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Saturday, September 19, 2020

URI Landscape series kicks off on September 24

28th annual Landscape Architecture Lecture Series to focus on activism, equity and environmental justice

Tony LaRoche

The University of Rhode Island’s 28th annual Landscape Architecture Lecture Series will focus on a timely theme – activism, equity and environmental justice.

“It is about inclusion and how designers engage the public and are able to reach underrepresented communities,” said William Green, professor of landscape architecture and series organizer. “Can we design parks, urban plazas, streets, and gathering places that are accessible and welcoming to a diverse community?

“Design requires engagement with a diverse population and methods that reach out and are delivered to different groups and individuals,” Green added. 

“It is about designers who may be activists, proponents and sensitive to the needs of a widely disparate public. These landscape architects are asked to report on their experiences and share how they design public spaces with these community groups in mind.”

This fall’s five lectures will be delivered remotely – streamed live on the College of Arts and Sciences’ Facebook, Youtube and Twitter platforms. The talks begin at 6 p.m. and are free and open to the public. For more information, visit to the series webpage.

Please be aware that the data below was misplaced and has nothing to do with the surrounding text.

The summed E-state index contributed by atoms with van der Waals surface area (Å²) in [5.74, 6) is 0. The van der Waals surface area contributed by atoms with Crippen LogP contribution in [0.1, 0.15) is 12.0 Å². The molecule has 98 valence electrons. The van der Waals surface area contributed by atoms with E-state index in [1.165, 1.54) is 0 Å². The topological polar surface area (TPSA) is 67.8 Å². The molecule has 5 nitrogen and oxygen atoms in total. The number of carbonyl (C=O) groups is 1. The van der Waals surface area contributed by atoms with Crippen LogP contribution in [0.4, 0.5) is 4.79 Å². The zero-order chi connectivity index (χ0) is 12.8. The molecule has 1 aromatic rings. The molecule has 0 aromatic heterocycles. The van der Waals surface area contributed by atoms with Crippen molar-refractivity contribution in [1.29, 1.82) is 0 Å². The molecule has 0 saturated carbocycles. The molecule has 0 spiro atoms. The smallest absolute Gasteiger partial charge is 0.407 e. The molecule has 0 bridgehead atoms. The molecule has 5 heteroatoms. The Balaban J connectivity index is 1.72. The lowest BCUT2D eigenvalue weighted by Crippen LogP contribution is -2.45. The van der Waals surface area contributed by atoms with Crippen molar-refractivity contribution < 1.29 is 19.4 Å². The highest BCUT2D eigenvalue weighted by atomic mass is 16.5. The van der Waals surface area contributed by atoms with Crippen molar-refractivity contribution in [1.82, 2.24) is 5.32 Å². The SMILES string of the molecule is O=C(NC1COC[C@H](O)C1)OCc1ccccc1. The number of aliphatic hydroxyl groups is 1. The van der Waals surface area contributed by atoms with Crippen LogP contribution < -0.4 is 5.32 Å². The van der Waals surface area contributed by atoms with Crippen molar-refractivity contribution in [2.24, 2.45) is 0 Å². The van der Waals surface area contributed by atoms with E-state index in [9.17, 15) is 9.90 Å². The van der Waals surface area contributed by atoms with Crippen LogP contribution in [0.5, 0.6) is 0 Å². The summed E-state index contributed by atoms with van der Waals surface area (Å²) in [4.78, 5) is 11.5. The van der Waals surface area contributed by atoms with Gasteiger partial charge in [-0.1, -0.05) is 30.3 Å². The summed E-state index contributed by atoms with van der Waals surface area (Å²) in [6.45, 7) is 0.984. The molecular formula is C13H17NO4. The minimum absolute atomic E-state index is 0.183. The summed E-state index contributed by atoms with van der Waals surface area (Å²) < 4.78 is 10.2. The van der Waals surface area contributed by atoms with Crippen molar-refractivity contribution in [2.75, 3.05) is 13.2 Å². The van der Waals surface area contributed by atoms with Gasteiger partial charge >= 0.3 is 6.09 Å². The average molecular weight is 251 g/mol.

The series kicks off Thursday, Sept. 24, with two Massachusetts landscape architects with two decades of design experience for public spaces. Cheri Ruane, vice president and practice leader of landscape architecture at Weston & Sampson Design in Reading, and Danielle Desilets, a senior associate with Kyle Zick Landscape Architecture in Boston, will speak on “Equity and Inclusion in Public Engagement.”

Ruane, a fellow of the American Society of Landscape Architects (ASLA) and past president of the Boston Society of Landscape Architects, heads the design studio at Weston & Sampson and has more than 20 years’ experience in public design, including facilitating community participation. 

While working with the Boston Parks and Recreation Department, she was involved in the restoration of the city’s historic parks system, the Emerald Necklace. During design work at Lincoln Park in Somerville, she brought together local residents and students to develop a park noted for providing much needed fields and play areas and enhancing the neighborhood’s sense of place.

In her 20 years in landscape architecture, Desilets has focused on historic and cultural landscape preservation, campus planning and design, and passive park and trail design. A 1999 graduate of URI, she has been project manager on a wide variety of projects from trail system planning to design for accessibility and sustainability. 

At Kyle Zick, she has managed more than 25 public park and open space projects, including the revitalization of the 6-acre Medal of Honor Park in South Boston that includes an expansive playground, open greens and the nation’s first memorial for Vietnam veterans.